This exceptional 11 day voyage departs in Kangerlussuaq, Greenland and finishes in Reykjavík, Iceland. Along Greenland’s west coast visit find colorful Inuit villages, as well as the capital city of Nuuk. Cruise through Disko Bay where you will visit the spectacular natural wonder, the famous Ilulissat Icefjord. The voyage continues to Greenland’s southern fjords where guests will discover well-preserved Viking ruins and the country’s most fertile landscapes.
|Day 1||Kangerlussuaq, Greenland||Board the Sea Spirit|
|Day 2-8||Explore Greenland||Nuuk Fjord, Qeqertarsuaq, Disko Bay, Illulissat ice fjord, Sisimiut, Paamiut, Narsaq, Qaqortoq, Hvalsey (best preserved Norse ruins)|
|Day 9-10||Disembark Nuuk, Greenland||At Sea|
|Day 11||Reykjavik, Iceland||Disembark the Sea Spirit|
The Sea Spirit was built in Italy in 1991. She’s a very comfortable ice-strengthened, small (114 guests), all-suite expedition ship. The vessel was updated in late 2010 and is going into dry-dock for additional refurbishment in April 2017. All suites have private facilities and exterior views. Some of the suites feature private balconies for enjoying fantastic landscapes of the Arctic.
She has a fleet of ten rubber inflatable zodiac boats for landings, an experienced crew, and a set of retractable fin stabilizers for smooth sailing.
This ship features an open bridge, 2 rear outdoor viewing areas, an outdoor viewing area at the front of the vessel, a bar, lounge, presentation room and dining area all lined with windows. There is also a gym on-board as well as a library and media centre.
Your journey starts in Kangerlussuaq, Greenland which is speckled with colourful houses backing onto the Greenland icecap. Board the ship the M/V Sea Spirit and make yourself comfortable in your room. Meet the expedition team and fellow travellers as you set sail.
The experienced captain and expedition leader decide the itinerary and continually adjust depending on the weather and opportunities. Possible sites of exploration include:
Qeqertarsuaq — Located on volcanic Disko Island, the small town of Qeqertarsuaq enjoys views of basaltic mountains and the enormous icebergs of Disko Bay. Founded in 1773 as a whaling station, Qeqertarsuaq is one of the oldest towns in Greenland. Cultural attractions include a distinctive octagonal church called the Lord’s Ink Pot.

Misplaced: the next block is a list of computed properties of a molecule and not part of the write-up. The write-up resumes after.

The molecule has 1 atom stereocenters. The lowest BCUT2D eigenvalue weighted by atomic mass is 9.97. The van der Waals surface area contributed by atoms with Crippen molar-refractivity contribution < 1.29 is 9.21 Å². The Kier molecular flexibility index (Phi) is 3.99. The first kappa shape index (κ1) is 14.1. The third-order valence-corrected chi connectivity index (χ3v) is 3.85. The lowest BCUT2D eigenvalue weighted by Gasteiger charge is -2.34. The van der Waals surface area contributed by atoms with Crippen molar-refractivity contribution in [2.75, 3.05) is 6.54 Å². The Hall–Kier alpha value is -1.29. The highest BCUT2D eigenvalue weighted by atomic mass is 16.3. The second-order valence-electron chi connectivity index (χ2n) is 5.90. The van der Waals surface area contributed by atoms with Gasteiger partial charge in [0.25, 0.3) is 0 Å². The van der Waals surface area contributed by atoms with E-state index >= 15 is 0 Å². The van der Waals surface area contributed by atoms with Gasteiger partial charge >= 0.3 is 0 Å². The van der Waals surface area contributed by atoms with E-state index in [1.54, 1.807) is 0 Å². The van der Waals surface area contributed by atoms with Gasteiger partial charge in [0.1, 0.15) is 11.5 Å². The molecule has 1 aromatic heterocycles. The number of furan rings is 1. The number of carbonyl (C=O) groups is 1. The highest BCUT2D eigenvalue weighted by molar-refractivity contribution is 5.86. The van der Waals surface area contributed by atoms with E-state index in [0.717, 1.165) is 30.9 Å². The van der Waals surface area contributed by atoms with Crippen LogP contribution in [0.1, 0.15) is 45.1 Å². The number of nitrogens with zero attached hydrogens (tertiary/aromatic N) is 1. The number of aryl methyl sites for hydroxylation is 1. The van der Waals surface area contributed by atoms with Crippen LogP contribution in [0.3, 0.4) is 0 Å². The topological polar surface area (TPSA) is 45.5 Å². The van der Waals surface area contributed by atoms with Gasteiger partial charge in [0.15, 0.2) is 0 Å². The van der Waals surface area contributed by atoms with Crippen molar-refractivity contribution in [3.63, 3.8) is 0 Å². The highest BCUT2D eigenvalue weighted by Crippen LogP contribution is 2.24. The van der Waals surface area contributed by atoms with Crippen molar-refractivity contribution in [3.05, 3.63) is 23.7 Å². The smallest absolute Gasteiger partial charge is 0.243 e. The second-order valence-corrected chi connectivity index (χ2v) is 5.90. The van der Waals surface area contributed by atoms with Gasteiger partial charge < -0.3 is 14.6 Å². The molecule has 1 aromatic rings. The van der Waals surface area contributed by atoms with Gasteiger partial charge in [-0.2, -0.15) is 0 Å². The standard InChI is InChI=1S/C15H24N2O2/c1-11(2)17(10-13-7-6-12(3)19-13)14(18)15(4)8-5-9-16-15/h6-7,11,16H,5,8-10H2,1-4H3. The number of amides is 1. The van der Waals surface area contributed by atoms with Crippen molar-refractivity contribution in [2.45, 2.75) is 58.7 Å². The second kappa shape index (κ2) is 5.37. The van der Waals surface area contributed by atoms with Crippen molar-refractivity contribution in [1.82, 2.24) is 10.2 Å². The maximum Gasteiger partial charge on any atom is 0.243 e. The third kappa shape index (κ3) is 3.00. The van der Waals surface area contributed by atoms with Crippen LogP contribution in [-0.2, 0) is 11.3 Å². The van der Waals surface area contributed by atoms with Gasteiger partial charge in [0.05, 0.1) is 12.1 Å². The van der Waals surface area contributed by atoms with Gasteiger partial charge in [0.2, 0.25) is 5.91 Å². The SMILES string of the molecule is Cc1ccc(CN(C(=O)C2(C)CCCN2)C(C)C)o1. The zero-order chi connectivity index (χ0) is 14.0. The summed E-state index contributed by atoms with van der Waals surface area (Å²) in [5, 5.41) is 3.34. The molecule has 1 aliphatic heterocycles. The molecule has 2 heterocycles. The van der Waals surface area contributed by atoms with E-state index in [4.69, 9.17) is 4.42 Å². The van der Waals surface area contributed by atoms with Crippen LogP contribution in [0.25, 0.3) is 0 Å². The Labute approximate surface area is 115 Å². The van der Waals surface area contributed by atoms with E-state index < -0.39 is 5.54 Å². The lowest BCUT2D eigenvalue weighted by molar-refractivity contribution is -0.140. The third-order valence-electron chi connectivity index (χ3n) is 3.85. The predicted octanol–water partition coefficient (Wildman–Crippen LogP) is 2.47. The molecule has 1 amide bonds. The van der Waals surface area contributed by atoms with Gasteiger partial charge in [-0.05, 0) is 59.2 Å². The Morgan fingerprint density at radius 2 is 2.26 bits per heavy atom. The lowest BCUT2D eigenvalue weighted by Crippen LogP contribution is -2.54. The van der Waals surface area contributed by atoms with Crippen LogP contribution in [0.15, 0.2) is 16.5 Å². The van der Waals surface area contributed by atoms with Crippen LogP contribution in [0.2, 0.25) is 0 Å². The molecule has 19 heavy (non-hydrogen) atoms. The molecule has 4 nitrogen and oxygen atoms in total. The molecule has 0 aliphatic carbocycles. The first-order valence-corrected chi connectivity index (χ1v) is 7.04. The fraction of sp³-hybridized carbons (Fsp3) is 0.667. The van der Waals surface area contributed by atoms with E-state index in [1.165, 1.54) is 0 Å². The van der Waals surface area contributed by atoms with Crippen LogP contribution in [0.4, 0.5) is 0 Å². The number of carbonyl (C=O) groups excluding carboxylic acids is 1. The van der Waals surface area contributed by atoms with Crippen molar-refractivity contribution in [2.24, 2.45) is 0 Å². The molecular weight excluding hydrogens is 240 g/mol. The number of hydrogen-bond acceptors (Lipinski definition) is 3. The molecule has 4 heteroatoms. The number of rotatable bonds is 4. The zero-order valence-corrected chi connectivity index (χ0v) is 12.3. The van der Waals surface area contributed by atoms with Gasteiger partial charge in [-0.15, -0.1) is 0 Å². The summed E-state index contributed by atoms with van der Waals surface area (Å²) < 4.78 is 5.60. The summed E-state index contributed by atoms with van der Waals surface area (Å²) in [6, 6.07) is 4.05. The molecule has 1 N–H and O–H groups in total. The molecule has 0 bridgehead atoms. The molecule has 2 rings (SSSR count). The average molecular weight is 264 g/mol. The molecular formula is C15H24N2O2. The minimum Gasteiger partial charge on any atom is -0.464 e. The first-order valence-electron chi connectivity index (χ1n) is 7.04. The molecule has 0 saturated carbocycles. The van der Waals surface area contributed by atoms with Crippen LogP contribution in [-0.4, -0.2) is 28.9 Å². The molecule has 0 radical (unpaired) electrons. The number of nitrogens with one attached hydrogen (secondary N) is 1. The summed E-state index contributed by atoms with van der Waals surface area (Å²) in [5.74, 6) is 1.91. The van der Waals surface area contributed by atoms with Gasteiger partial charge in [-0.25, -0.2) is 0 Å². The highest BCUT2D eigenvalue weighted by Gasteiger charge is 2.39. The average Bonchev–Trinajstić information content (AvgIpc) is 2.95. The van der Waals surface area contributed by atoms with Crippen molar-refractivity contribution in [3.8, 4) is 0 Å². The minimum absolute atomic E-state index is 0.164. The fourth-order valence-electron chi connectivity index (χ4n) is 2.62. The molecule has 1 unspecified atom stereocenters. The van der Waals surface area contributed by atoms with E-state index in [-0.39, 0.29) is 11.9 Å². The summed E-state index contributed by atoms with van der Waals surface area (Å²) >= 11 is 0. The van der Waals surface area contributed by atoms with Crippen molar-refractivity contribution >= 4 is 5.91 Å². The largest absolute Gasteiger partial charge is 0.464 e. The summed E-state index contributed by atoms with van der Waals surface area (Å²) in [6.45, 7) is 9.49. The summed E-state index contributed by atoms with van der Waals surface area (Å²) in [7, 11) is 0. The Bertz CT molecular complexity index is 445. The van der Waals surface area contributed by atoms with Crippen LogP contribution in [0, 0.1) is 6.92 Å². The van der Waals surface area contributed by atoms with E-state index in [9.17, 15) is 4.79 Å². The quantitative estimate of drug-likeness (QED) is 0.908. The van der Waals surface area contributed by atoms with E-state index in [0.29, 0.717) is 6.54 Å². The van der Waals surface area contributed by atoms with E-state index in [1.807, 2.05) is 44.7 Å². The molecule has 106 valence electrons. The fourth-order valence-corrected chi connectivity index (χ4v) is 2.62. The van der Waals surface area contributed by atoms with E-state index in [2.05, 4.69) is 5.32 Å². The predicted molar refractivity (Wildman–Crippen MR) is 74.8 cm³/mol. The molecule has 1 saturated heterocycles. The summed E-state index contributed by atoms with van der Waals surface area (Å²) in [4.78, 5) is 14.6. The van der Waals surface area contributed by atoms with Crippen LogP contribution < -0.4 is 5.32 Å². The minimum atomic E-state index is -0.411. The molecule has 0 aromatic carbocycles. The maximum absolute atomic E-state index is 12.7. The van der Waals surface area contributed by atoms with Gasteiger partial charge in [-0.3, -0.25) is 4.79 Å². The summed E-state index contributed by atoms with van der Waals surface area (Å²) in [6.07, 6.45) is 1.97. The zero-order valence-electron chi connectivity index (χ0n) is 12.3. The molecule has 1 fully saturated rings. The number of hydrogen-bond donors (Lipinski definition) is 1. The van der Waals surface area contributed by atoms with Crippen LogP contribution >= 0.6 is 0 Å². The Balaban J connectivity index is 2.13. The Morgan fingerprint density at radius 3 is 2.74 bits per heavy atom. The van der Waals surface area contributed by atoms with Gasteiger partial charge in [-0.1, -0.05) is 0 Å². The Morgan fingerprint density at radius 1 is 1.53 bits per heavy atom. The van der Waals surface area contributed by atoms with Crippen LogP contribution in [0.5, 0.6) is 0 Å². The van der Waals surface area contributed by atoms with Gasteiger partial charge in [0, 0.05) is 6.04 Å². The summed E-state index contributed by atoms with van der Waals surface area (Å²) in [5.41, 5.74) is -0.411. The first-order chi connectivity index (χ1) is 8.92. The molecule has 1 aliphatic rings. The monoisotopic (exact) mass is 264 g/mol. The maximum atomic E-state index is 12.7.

Ilulissat — Formerly called Jakobshavn, the town of Ilulissat is best known for unbelievable quantities of icebergs issuing from the nearby Ilulissat Icefjord, which is one of the world’s fastest moving and most active glaciers and calves 46 cubic kilometers of ice annually. Attractions in town include the Inuit Art Museum, which contains a large collection of paintings by Greenlandic, Faroese, and Danish artists.
Sisimiut — Located north of the Arctic Circle, the second-largest town in Greenland boasts a youthful, urban vibe and is also is known for adventure sports, especially dog sledding. The Sisimiut Museum offers insight into the local culture and a history of human habitation dating back 4,500 years.
Nuuk — Also known as Godthåb, Nuuk is the capital and largest city of Greenland. It has a population of over 16,000, making it one of the smallest capital cities in the world by population. It is also the world’s northernmost capital, located only a few kilometers further north than Reykjavík. The famous Qilakitsoq mummies can be seen at the Greenlandic National Museum.
Paamiut — The picturesque town of Paamuit has one of Greenland’s finest churches, built in 1909 from wood in Norwegian style. The area is also known for an abundance of white-tailed eagles.
Narsaq — The colonial sealing and trading port of Narsaq was built in an area formerly inhabited by Vikings. Some of Greenland’s oldest Norse ruins are located nearby. Today the town’s inhabitants farm sheep in the surrounding fertile plains. Narsaq is also home to the Greenland Brewhouse.
Qaqortoq — Formerly called Julianehåb, the town of Qaqortoq is the most populous town in southern Greenland. Colorful historical buildings, such as the former blacksmith shop that now houses the Qaqortoq Museum, reflect the town’s Danish colonial past. Greenland’s oldest fountain and numerous stone sculptures can be found around town.
Hvalsey — The island of Hvalsey is the site of Greenland’s largest and best-preserved Norse ruins. According to the Icelandic Book of Settlements, the farmstead was established in the late 10th century by Erik the Red’s uncle, Thorkell Farserkur. Most impressive among the remains are the walls of an exceptionally well-built stone church.
After an enjoyable time exploring Greenland, the ship charts a course toward Reykjavik, Iceland. You will be able to attend presentations and workshops from the expedition team to learn more about the history, wildlife and climate of the High Arctic. You may be lucky enough to see some whales off the deck as well as sea birds.
After breakfast farewell the expedition team and disembark. There will be a transfer to the international airport or to the city centre if you would like to extend your stay in Iceland. You may wish to visit the famous Golden Circle.